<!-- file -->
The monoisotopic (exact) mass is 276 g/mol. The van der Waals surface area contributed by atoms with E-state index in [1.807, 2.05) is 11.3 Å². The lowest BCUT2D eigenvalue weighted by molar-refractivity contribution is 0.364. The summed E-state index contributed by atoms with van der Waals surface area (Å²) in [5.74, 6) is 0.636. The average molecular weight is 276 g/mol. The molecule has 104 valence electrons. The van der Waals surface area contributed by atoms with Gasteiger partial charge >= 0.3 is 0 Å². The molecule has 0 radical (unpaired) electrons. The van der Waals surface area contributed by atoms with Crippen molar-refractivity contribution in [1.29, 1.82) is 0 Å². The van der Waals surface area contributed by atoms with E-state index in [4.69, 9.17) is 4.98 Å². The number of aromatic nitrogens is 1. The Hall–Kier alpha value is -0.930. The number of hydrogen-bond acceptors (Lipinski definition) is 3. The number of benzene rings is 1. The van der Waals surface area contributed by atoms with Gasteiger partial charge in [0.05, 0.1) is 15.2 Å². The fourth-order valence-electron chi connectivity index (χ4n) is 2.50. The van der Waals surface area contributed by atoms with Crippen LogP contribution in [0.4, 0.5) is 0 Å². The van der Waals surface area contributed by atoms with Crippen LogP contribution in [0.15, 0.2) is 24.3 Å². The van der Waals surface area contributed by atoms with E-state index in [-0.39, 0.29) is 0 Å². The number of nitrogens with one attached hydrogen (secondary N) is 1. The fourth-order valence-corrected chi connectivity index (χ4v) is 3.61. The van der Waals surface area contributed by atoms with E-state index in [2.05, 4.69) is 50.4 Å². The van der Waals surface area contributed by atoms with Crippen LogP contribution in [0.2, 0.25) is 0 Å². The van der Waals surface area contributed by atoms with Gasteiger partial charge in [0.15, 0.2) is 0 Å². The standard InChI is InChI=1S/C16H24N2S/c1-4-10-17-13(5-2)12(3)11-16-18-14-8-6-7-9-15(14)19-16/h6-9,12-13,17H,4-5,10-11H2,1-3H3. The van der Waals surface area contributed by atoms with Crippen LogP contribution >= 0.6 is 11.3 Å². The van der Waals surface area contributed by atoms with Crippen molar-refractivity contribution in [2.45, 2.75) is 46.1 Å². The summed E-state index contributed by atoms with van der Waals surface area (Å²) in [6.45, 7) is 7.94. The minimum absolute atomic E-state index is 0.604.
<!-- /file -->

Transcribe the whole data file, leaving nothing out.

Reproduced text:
The monoisotopic (exact) mass is 276 g/mol. The van der Waals surface area contributed by atoms with E-state index in [1.807, 2.05) is 11.3 Å². The lowest BCUT2D eigenvalue weighted by molar-refractivity contribution is 0.364. The summed E-state index contributed by atoms with van der Waals surface area (Å²) in [5.74, 6) is 0.636. The average molecular weight is 276 g/mol. The molecule has 104 valence electrons. The van der Waals surface area contributed by atoms with Gasteiger partial charge >= 0.3 is 0 Å². The molecule has 0 radical (unpaired) electrons. The van der Waals surface area contributed by atoms with Crippen molar-refractivity contribution in [1.29, 1.82) is 0 Å². The van der Waals surface area contributed by atoms with E-state index in [4.69, 9.17) is 4.98 Å². The number of aromatic nitrogens is 1. The Hall–Kier alpha value is -0.930. The number of hydrogen-bond acceptors (Lipinski definition) is 3. The number of benzene rings is 1. The van der Waals surface area contributed by atoms with Gasteiger partial charge in [0.05, 0.1) is 15.2 Å². The fourth-order valence-electron chi connectivity index (χ4n) is 2.50. The van der Waals surface area contributed by atoms with Crippen LogP contribution in [0.4, 0.5) is 0 Å². The van der Waals surface area contributed by atoms with Crippen LogP contribution in [0.15, 0.2) is 24.3 Å². The van der Waals surface area contributed by atoms with E-state index in [-0.39, 0.29) is 0 Å². The number of nitrogens with one attached hydrogen (secondary N) is 1. The fourth-order valence-corrected chi connectivity index (χ4v) is 3.61. The van der Waals surface area contributed by atoms with E-state index in [2.05, 4.69) is 50.4 Å². The van der Waals surface area contributed by atoms with Crippen LogP contribution in [0.2, 0.25) is 0 Å². The van der Waals surface area contributed by atoms with Gasteiger partial charge in [0.15, 0.2) is 0 Å². The standard InChI is InChI=1S/C16H24N2S/c1-4-10-17-13(5-2)12(3)11-16-18-14-8-6-7-9-15(14)19-16/h6-9,12-13,17H,4-5,10-11H2,1-3H3. The van der Waals surface area contributed by atoms with Crippen LogP contribution >= 0.6 is 11.3 Å². The van der Waals surface area contributed by atoms with Crippen molar-refractivity contribution in [2.45, 2.75) is 46.1 Å². The summed E-state index contributed by atoms with van der Waals surface area (Å²) in [6.45, 7) is 7.94. The minimum absolute atomic E-state index is 0.604.